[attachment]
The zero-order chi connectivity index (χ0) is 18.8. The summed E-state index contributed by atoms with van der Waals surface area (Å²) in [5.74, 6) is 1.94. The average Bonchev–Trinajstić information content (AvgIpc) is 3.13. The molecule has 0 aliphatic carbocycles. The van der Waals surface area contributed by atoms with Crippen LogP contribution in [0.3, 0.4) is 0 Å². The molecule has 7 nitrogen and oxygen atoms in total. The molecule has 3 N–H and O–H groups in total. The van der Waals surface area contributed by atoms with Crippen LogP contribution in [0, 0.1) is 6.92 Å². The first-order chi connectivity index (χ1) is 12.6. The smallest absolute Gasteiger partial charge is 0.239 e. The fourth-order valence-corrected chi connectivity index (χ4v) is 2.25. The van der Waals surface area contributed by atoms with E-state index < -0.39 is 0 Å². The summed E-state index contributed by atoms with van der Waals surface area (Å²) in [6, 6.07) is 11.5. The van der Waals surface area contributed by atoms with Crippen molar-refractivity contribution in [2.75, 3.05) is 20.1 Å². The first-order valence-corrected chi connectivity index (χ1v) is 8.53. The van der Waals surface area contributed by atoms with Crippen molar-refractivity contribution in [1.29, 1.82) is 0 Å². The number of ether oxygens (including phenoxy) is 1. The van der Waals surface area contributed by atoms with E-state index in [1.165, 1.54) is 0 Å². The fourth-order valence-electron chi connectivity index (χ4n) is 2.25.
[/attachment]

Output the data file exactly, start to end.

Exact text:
The zero-order chi connectivity index (χ0) is 18.8. The summed E-state index contributed by atoms with van der Waals surface area (Å²) in [5.74, 6) is 1.94. The average Bonchev–Trinajstić information content (AvgIpc) is 3.13. The molecule has 0 aliphatic carbocycles. The van der Waals surface area contributed by atoms with Crippen LogP contribution in [0.3, 0.4) is 0 Å². The molecule has 7 nitrogen and oxygen atoms in total. The molecule has 3 N–H and O–H groups in total. The van der Waals surface area contributed by atoms with Crippen LogP contribution in [0, 0.1) is 6.92 Å². The first-order chi connectivity index (χ1) is 12.6. The smallest absolute Gasteiger partial charge is 0.239 e. The fourth-order valence-corrected chi connectivity index (χ4v) is 2.25. The van der Waals surface area contributed by atoms with E-state index < -0.39 is 0 Å². The summed E-state index contributed by atoms with van der Waals surface area (Å²) in [6, 6.07) is 11.5. The van der Waals surface area contributed by atoms with Crippen molar-refractivity contribution in [2.75, 3.05) is 20.1 Å². The first-order valence-corrected chi connectivity index (χ1v) is 8.53. The van der Waals surface area contributed by atoms with Crippen molar-refractivity contribution in [1.29, 1.82) is 0 Å². The number of ether oxygens (including phenoxy) is 1. The van der Waals surface area contributed by atoms with E-state index in [1.165, 1.54) is 0 Å². The fourth-order valence-electron chi connectivity index (χ4n) is 2.25.